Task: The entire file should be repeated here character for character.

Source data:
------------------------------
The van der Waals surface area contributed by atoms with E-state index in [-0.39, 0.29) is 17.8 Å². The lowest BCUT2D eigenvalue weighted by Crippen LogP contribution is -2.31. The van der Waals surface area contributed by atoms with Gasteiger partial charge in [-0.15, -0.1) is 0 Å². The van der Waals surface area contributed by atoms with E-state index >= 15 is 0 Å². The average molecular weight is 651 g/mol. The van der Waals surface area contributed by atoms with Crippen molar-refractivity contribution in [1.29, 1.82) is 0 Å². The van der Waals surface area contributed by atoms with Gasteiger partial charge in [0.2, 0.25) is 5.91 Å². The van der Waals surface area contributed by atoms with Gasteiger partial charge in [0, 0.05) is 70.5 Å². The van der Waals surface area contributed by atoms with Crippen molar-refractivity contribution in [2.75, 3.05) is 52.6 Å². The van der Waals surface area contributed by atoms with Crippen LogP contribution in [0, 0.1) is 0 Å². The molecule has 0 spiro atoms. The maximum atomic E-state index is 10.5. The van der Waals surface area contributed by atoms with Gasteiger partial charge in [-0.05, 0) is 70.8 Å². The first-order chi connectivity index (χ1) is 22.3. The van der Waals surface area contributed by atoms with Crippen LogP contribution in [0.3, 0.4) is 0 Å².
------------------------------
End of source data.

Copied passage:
The van der Waals surface area contributed by atoms with E-state index in [-0.39, 0.29) is 17.8 Å². The lowest BCUT2D eigenvalue weighted by Crippen LogP contribution is -2.31. The van der Waals surface area contributed by atoms with Gasteiger partial charge in [-0.15, -0.1) is 0 Å². The van der Waals surface area contributed by atoms with E-state index >= 15 is 0 Å². The average molecular weight is 651 g/mol. The van der Waals surface area contributed by atoms with Crippen molar-refractivity contribution in [1.29, 1.82) is 0 Å². The van der Waals surface area contributed by atoms with Gasteiger partial charge in [0.2, 0.25) is 5.91 Å². The van der Waals surface area contributed by atoms with Gasteiger partial charge in [0, 0.05) is 70.5 Å². The van der Waals surface area contributed by atoms with Crippen molar-refractivity contribution in [2.75, 3.05) is 52.6 Å². The van der Waals surface area contributed by atoms with Crippen LogP contribution in [0, 0.1) is 0 Å². The molecule has 0 spiro atoms. The maximum atomic E-state index is 10.5. The van der Waals surface area contributed by atoms with Gasteiger partial charge in [-0.05, 0) is 70.8 Å². The first-order chi connectivity index (χ1) is 22.3. The van der Waals surface area contributed by atoms with Crippen LogP contribution in [0.3, 0.4) is 0 Å².